Stratton's acting credits on IMDb span 1943 to 2003.
Gil Stratton's career of over sixty years and outstanding Professional Achievement in the Field of Entertainment
shows longevity seldom seen by others. He continues to nurture others interested in the field of broadcasting
through ongoing teaching and lectures. Countless fans of Gil's classic film, early radio work and television work,
but especially his sports fans will be excited to learn about and visit his star on the Walk of Fame.
"The 60's through the 70's were what are now considered the "golden age" of Los Angeles sports history;
and it was simply a wondrous place in time, and a wondrous area, for a young sports fan to grow up.
The UCLA basketball Bruins, led by John Wooden, were in the middle of their legendary run of titles,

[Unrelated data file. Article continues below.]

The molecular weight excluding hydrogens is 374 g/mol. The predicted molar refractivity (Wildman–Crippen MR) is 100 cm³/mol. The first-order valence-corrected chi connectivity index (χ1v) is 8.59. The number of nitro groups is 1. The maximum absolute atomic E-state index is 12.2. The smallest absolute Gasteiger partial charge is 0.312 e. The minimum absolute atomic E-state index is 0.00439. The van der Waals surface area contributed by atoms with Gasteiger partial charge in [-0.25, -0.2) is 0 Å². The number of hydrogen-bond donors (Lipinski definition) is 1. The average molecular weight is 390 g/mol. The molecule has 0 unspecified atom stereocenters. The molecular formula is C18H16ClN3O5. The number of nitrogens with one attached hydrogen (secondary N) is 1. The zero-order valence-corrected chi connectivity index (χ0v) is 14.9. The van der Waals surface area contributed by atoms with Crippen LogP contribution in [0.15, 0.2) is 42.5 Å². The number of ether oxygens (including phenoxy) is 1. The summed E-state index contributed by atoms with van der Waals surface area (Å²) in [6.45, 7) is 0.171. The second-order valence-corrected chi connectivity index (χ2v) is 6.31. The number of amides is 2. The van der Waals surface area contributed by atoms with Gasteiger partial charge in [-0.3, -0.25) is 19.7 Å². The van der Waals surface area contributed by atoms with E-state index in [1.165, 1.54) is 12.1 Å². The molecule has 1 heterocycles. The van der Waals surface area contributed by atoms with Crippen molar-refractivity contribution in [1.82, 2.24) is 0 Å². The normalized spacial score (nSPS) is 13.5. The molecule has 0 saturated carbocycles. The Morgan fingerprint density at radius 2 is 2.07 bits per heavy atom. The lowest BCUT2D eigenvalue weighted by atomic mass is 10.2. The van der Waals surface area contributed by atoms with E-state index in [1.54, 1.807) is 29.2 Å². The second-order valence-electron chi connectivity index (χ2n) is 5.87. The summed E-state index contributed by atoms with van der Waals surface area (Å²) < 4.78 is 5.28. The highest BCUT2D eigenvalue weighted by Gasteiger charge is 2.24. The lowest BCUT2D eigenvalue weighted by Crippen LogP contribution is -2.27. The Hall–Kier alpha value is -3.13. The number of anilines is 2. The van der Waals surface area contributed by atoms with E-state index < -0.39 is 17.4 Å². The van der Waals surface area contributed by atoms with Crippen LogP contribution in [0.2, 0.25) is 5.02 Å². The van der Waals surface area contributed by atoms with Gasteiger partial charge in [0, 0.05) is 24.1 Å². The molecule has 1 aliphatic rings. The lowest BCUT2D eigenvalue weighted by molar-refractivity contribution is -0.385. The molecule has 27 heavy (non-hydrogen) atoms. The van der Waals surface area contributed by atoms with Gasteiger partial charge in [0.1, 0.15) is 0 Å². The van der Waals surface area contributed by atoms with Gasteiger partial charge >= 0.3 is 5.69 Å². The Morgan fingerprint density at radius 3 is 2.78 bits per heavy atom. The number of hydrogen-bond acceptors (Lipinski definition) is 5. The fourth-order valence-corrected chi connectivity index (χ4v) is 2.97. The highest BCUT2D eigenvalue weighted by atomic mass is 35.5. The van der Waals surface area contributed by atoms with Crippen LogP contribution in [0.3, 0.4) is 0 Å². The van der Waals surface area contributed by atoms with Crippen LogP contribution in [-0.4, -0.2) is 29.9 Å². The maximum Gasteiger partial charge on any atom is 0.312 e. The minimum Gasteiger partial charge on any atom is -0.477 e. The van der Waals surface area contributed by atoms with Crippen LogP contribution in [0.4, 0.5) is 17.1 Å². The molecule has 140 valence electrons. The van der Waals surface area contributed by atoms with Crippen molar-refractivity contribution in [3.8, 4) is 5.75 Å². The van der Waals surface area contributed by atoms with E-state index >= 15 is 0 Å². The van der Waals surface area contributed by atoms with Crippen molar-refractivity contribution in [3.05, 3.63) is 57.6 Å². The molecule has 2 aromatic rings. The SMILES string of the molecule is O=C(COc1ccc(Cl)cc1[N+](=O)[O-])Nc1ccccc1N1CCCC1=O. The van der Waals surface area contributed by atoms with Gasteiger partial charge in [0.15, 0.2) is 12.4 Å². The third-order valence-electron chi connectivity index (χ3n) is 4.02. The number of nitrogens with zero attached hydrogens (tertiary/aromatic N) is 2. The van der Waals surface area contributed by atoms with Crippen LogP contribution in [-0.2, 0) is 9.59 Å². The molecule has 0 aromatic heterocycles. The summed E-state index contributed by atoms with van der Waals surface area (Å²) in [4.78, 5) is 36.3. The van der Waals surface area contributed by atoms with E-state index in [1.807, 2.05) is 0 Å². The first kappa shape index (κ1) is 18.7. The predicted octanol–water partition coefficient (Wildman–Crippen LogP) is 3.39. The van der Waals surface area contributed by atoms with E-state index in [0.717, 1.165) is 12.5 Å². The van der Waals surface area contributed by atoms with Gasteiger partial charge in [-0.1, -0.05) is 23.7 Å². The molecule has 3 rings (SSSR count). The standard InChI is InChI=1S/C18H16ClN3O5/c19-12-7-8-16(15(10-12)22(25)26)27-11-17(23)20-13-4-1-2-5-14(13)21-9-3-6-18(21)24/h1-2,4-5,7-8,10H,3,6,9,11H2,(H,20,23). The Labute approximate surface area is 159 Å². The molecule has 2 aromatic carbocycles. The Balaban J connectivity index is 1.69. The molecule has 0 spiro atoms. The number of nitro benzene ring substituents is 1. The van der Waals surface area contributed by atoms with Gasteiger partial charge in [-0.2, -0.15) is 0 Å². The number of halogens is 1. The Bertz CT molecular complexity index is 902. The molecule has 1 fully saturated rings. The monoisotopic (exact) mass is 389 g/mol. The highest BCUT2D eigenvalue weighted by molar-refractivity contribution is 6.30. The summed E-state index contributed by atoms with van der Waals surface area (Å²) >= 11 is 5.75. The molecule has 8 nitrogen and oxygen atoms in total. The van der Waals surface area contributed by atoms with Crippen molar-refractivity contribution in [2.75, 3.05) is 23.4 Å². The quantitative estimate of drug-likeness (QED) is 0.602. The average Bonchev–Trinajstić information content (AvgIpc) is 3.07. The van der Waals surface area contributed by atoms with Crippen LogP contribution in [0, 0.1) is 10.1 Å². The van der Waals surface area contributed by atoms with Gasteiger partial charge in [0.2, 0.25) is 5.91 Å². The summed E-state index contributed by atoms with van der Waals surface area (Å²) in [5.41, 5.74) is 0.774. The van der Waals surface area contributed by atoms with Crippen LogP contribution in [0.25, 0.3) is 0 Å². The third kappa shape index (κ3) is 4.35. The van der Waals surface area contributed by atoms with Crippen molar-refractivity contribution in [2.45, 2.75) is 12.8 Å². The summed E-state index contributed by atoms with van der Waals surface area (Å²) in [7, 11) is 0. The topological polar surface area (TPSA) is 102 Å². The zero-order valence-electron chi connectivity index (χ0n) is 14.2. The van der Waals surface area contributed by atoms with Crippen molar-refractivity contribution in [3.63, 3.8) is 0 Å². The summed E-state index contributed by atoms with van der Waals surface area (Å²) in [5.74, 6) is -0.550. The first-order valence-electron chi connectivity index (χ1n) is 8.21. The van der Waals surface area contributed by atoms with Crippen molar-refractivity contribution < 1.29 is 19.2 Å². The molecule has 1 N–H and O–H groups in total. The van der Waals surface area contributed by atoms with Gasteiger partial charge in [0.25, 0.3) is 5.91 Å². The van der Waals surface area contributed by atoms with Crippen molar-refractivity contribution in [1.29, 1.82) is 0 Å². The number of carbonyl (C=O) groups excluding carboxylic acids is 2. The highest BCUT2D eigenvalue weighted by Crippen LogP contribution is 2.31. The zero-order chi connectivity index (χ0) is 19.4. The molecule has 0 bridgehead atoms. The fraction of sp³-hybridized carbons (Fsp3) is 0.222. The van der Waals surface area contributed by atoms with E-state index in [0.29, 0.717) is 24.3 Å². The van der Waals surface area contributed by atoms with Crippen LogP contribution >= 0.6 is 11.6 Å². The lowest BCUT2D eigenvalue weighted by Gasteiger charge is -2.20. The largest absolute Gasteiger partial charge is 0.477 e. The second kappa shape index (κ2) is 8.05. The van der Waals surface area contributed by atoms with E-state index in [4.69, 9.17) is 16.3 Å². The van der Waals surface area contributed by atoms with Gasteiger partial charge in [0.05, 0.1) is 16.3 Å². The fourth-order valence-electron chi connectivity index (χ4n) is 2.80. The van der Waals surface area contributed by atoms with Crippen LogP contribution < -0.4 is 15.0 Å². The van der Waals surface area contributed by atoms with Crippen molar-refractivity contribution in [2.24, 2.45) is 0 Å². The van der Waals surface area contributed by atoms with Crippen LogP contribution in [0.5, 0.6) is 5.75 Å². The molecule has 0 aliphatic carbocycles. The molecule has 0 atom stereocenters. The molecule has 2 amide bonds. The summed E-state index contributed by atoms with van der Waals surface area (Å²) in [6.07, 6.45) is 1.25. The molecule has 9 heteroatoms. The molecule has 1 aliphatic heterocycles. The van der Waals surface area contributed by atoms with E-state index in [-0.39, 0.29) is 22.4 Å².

including 7 straight. The USC football Trojans, led by John McKay, would win 3 national titles in
6 years from 1968-1974. The USC baseball Trojans led by Rod Dedeaux were winning 7 national titles
in 10 years from 1968 to 1978. The Lakers, led by Hall Of Famers Jerry West, Elgin Baylor,
and Wilt Chamberlain, were in the NBA finals 9 times in 11 years from 1962-1973. The Dodgers,
led by hall of famers Sandy Koufax, Don Drysdale, Don Sutton, Walter Alston, and Tommy Lasorda,
would visit the World Series 6 times. Then, there were the Rams. Ahhh yes, the Rams."
"I was just starting to get my first taste of sports, thanks to television and radio, and as I look back on it now,
I couldn't have been any luckier, because the LA airwaves were filled with legendary voices. Vin Scully,
Chick Hearn, Dick Enberg, and Gil Stratton to name just a few. The magic they weaved with their words
and descriptions brought a little 6 year old boy who snuck his transistor radio under his pillow each summer night,
listening to the exploits of his heroes as he went to bed, into worlds of championship dreams every night,